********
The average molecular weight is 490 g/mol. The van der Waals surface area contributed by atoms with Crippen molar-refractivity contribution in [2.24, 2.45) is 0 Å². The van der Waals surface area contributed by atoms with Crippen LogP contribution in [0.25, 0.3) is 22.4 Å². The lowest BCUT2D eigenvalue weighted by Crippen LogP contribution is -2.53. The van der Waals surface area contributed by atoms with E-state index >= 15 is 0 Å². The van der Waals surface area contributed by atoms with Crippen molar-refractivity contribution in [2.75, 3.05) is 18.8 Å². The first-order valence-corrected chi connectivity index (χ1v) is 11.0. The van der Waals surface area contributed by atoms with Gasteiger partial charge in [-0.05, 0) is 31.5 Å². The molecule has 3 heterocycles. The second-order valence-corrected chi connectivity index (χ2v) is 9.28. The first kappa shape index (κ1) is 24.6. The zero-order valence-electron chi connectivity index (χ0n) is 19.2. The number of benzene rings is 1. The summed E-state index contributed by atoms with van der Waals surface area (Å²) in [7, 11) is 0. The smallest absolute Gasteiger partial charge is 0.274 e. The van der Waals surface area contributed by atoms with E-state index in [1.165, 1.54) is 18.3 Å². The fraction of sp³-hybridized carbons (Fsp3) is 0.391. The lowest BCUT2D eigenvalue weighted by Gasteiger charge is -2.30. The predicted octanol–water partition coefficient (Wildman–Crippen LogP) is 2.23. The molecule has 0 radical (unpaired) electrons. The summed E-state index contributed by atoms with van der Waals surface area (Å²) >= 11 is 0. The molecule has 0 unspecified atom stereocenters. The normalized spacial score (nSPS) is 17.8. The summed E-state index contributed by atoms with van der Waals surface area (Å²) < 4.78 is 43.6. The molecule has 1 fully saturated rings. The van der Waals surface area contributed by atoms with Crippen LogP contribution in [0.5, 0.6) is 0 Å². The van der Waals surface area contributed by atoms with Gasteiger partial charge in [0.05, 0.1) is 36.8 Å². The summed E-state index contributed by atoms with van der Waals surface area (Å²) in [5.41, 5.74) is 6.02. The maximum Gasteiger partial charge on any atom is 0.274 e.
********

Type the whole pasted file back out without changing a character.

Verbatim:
The average molecular weight is 490 g/mol. The van der Waals surface area contributed by atoms with Crippen molar-refractivity contribution in [2.24, 2.45) is 0 Å². The van der Waals surface area contributed by atoms with Crippen LogP contribution in [0.25, 0.3) is 22.4 Å². The lowest BCUT2D eigenvalue weighted by Crippen LogP contribution is -2.53. The van der Waals surface area contributed by atoms with E-state index >= 15 is 0 Å². The van der Waals surface area contributed by atoms with Crippen molar-refractivity contribution in [2.75, 3.05) is 18.8 Å². The first-order valence-corrected chi connectivity index (χ1v) is 11.0. The van der Waals surface area contributed by atoms with Gasteiger partial charge in [-0.05, 0) is 31.5 Å². The molecule has 3 heterocycles. The second-order valence-corrected chi connectivity index (χ2v) is 9.28. The first kappa shape index (κ1) is 24.6. The zero-order valence-electron chi connectivity index (χ0n) is 19.2. The number of benzene rings is 1. The summed E-state index contributed by atoms with van der Waals surface area (Å²) in [7, 11) is 0. The smallest absolute Gasteiger partial charge is 0.274 e. The van der Waals surface area contributed by atoms with E-state index in [1.165, 1.54) is 18.3 Å². The fraction of sp³-hybridized carbons (Fsp3) is 0.391. The lowest BCUT2D eigenvalue weighted by Gasteiger charge is -2.30. The predicted octanol–water partition coefficient (Wildman–Crippen LogP) is 2.23. The molecule has 0 radical (unpaired) electrons. The summed E-state index contributed by atoms with van der Waals surface area (Å²) >= 11 is 0. The molecule has 0 unspecified atom stereocenters. The normalized spacial score (nSPS) is 17.8. The summed E-state index contributed by atoms with van der Waals surface area (Å²) < 4.78 is 43.6. The molecule has 1 fully saturated rings. The van der Waals surface area contributed by atoms with Crippen LogP contribution in [0.5, 0.6) is 0 Å². The van der Waals surface area contributed by atoms with Gasteiger partial charge in [0.05, 0.1) is 36.8 Å². The summed E-state index contributed by atoms with van der Waals surface area (Å²) in [5.41, 5.74) is 6.02. The maximum Gasteiger partial charge on any atom is 0.274 e.